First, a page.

CAN HOUSE CALLS HELP SHAPE AN AGE-FRIENDLY CNY?

1-22-16 HOUSE CALL Double Forum (2)

 

ACADEMIC FORUM:  Thursday, Jan. 21, 2016, 5:00 – 6:00 pm, Weiskotten Hall, SUNY Upstate Medical University, 1st floor auditorium, 766 Irving Ave., Syracuse.

Kinosian and Yudin will deliver an academic presentation on the CMS demonstration’s research design and preliminary findings as well as their evaluation of Penn’s house call program and integrated medical/social services delivery model.  The presentation is designed specifically for researchers, clinicians, policy-makers, as well as educators and students in the health professions.

F.O.C.U.S. FORUM:  Friday, Jan. 22, 2016, 7:30 – 8:45 am, City Hall Commons, 201 E. Washington St.,

Kinosian and Yudin will present an overview of the University of Pennsylvania’s successful primary-care-at-home‘house call’ program for homebound elders as well as the CMS Independence at Home Demonstration and the implications of both for growing numbers of aging adults. This presentation is designed for the general public and professional audiences. Conversation with the Experts Immediately Following.

Scholars Bruce Kinosian, MD, and Jean Yudin, GNP-BC, from the University of Pennsylvania will deliver two, free public presentations on the Centers for Medicare and Medicaid’s (CMS) “Independence at Home Demonstration.”  The University of Pennsylvania is one of 15 sites nationally selected to participate in the demonstration.  CMS recently released the study’s first-year findings of reduced hospital readmissions, improved emergency room primary care follow-up, improved documentation of patient preferences, and reduced use of emergency and inpatient services for selected conditions.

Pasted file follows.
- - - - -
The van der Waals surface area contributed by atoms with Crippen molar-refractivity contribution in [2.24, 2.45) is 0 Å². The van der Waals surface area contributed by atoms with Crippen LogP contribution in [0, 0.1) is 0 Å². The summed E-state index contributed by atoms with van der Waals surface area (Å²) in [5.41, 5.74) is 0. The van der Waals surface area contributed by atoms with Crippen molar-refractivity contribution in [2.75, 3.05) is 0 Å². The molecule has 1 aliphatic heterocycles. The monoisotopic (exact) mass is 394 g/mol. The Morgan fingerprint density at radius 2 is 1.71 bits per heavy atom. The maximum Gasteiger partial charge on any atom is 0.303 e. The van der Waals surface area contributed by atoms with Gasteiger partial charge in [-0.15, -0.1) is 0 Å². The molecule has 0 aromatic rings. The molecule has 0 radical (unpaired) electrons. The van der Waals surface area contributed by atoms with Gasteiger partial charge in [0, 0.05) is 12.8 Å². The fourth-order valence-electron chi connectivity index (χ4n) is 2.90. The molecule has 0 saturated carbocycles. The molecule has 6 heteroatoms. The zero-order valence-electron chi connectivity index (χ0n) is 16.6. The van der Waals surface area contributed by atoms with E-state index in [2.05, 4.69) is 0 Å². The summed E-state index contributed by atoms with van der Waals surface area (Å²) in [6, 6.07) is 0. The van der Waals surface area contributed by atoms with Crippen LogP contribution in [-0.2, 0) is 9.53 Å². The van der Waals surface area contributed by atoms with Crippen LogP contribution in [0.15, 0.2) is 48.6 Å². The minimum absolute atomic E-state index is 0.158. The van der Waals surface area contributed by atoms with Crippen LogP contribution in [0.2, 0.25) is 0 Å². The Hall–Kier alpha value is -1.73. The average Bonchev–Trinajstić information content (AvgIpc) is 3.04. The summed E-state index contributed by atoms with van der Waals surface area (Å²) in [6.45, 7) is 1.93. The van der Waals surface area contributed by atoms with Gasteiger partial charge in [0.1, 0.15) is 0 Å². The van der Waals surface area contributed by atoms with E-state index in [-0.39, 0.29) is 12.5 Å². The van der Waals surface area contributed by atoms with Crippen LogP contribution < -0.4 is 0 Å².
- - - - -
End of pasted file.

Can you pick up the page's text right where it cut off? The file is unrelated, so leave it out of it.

Kinosian and Yudin are pioneers in the design and study of in-home primary-care programs.  They were instrumental in creating Penn’s successful ‘house call’ program, which has been in operation more than 20 years, and in creating a model collaboration with Philadelphia’s largest provider of social services for older adults. The model demonstrates how integrating medical services with support services for frail elders in the community can be effective and efficient.

ALL ARE WELCOME!

Click here for a “print-friendly” forum announcement.

MEET OUR SPEAKERS:

Bruce K head shot

 

 

 

Bruce Kinosian, MD -  Associate Professor of Medicine at the University of Pennsylvania School of Medicine.

As a geriatrician and health services researcher, he has developed and evaluated novel models of care for frail elders in the community, including the Centers for Medicare and Medicaid funded Independence at Home demonstration. Dr. Kinosian works across the many sectors in the current health care system: Veterans Administration (VA), PACE and Medicare/Medicaid. Dr. Kinosian is also Associate Director of the VA’s Geriatrics and Extended Care Data Analysis Center, which assembles data from all sectors of the health system and applies advanced health services research methods to address operational issues for the VA’s Geriatrics programs.